The canonization of Kateri Tekakwitha Lily of the Mohawks
Kateri Tekakwitha (1656 – 1680), also known as Lily of the Mohawks, was a Native American convert to Roman Catholicism. As a religious lay woman, she was shunned and basically exiled by her tribe, dying at the age of 24. Known for her chastity, she became the first Native American woman to be venerated in the Church. Kateri was beatified by Blessed John Paul II in 1980 and Pope Benedict XVI officially announced on February 18, 2012 that she will be canonized on October 21, 2012. Her feast day is July 14.
Jesuit missionaries set up missions near Montreal in 1666 as one of the conditions of a peace treaty between the French and Mohawk people. Kateri first encountered these missionaries in 1667 at age eleven. Though her uncle discouraged any contact with Christianity, she was drawn to the teachings of the Church and began attending catechism.
In 1676, she was judged ready for baptism in a departure from Jesuit policy, which typically withheld baptism for new converts until they were on their deathbed or until the missionaries could be certain that they would not backslide. She was baptized on Easter Day in 1676. She took the name Catherine, in honor of Catherine of Siena, the 14th-century saint. The word Kateri is actually an Iroquois pronunciation of the name.
After Catherine was baptized, she only remained in the village for another six months because she was continually harassed and accused of sorcery and promiscuity. She eventually went to the Jesuit mission where she lived for the last two years of her life.
Before someone can be beatified, it must be proven that a miracle has taken place through his or her intercession. The belief is that such a miracle is evidence that the person is enjoying the Beatific Vision because God has performed the miracle in response to his or her prayers.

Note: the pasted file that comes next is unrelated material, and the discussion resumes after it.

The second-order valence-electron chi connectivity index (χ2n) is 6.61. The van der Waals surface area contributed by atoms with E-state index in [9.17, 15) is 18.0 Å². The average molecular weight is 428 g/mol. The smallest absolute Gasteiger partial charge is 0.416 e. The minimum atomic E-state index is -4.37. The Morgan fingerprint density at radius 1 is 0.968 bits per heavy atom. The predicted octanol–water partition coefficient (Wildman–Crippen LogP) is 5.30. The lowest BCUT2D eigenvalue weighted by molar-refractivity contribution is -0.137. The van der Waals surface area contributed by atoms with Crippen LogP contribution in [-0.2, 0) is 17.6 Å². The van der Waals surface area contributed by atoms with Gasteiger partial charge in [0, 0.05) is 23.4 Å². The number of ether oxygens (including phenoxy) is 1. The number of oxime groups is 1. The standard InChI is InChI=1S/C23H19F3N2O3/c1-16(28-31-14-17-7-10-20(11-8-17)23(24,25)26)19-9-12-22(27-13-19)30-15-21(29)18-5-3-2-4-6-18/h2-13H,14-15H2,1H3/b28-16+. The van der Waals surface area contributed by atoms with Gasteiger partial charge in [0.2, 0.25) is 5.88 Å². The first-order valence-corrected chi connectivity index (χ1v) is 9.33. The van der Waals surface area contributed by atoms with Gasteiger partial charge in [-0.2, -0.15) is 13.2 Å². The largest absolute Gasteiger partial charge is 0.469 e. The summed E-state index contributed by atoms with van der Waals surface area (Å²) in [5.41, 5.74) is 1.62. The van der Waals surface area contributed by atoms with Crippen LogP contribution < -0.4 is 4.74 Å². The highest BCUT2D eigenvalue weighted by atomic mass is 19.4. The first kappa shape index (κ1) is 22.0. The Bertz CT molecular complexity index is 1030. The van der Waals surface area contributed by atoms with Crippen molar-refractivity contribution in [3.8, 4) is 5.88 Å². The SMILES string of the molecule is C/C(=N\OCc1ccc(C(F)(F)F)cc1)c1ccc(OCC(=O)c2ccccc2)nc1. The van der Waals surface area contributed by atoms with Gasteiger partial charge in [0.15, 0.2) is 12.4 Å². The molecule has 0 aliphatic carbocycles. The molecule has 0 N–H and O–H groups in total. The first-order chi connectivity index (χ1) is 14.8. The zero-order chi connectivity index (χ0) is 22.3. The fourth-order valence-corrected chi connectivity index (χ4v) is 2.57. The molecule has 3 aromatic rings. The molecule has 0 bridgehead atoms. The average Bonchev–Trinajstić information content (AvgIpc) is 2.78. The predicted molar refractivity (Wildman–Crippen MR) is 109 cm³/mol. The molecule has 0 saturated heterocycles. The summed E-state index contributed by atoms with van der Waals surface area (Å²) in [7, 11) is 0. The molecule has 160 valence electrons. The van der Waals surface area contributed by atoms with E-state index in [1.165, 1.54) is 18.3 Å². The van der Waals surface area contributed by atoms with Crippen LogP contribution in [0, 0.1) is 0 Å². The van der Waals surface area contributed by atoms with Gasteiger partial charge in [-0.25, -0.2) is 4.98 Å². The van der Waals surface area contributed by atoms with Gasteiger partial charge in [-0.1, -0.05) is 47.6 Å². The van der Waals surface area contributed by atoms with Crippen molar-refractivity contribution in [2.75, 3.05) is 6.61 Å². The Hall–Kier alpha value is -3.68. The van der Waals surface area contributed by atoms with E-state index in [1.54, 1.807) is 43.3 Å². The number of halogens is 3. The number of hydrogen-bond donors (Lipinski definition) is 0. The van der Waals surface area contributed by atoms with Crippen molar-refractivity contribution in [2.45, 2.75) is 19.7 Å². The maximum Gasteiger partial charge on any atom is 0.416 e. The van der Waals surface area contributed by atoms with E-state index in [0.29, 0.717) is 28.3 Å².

However, in order for the Blessed to be canonized and acquire the title of Saint, another miracle is required. This miracle must be attributable to the intercession of the Blessed and must have occurred after his or her beatification.
For Kateri, this second miracle involved a 5-year-old boy from the state of Washington who, in 2006, was suffering from a flesh-eating bacterial infection that had already caused the disfigurement of his face and was threatening his life. Kateri herself had been badly scarred on the face and left with damaged eyesight during a smallpox epidemic when she was only four or five years old – an epidemic that had claimed the lives of her father, mother, and younger brother.
After it was determined that the boy would not survive surgery, the parents prayed for his healing to Jesus Christ through the intercession of Kateri, whose own scars vanished at her death leading Pope Pius XII to declare it a miracle in 1943. The boy was miraculously healed and on December 19, 2011, Pope Benedict XVI approved the miracle clearing the way for her canonization in October 2012.
The path to sainthood at a glance
The current procedure for causes of beatification and canonization can be found in the Apostolic Constitution Divinus Perfectionis Magister promulgated by Pope John Paul II in 1983. The various stages leading to canonization are as follows:
Servant of God
The process begins at the diocesan level after at least five years have passed since the death of the candidate. Usually, the bishop of the diocese in which the candidate died is responsible for beginning the investigation after he receives a request from the faithful through the postulator, generally a priest who presents a plea for a beatification or canonization. In response, the bishop forms a diocesan tribunal for this purpose once the nihil obstat (a decree that no impediment exists that would prevent the investigation) of the Holy See is obtained.